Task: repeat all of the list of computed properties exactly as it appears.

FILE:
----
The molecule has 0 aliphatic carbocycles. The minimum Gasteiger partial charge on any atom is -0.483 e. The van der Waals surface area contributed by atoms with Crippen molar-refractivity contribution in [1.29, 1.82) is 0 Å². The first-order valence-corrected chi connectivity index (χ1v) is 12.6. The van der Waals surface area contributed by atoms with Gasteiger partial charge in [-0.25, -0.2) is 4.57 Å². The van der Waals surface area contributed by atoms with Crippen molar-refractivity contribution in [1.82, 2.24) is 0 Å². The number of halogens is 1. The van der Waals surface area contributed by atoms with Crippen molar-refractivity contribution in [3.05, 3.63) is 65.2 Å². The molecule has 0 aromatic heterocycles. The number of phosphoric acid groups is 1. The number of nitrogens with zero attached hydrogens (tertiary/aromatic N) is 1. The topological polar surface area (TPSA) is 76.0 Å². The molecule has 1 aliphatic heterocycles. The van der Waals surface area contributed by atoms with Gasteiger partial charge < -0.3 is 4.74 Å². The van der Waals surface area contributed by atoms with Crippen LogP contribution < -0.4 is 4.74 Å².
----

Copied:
The molecule has 0 aliphatic carbocycles. The minimum Gasteiger partial charge on any atom is -0.483 e. The van der Waals surface area contributed by atoms with Crippen molar-refractivity contribution in [1.29, 1.82) is 0 Å². The first-order valence-corrected chi connectivity index (χ1v) is 12.6. The van der Waals surface area contributed by atoms with Gasteiger partial charge in [-0.25, -0.2) is 4.57 Å². The van der Waals surface area contributed by atoms with Crippen molar-refractivity contribution in [1.82, 2.24) is 0 Å². The number of halogens is 1. The van der Waals surface area contributed by atoms with Crippen molar-refractivity contribution in [3.05, 3.63) is 65.2 Å². The molecule has 0 aromatic heterocycles. The number of phosphoric acid groups is 1. The number of nitrogens with zero attached hydrogens (tertiary/aromatic N) is 1. The topological polar surface area (TPSA) is 76.0 Å². The molecule has 1 aliphatic heterocycles. The van der Waals surface area contributed by atoms with Gasteiger partial charge < -0.3 is 4.74 Å². The van der Waals surface area contributed by atoms with Crippen LogP contribution < -0.4 is 4.74 Å².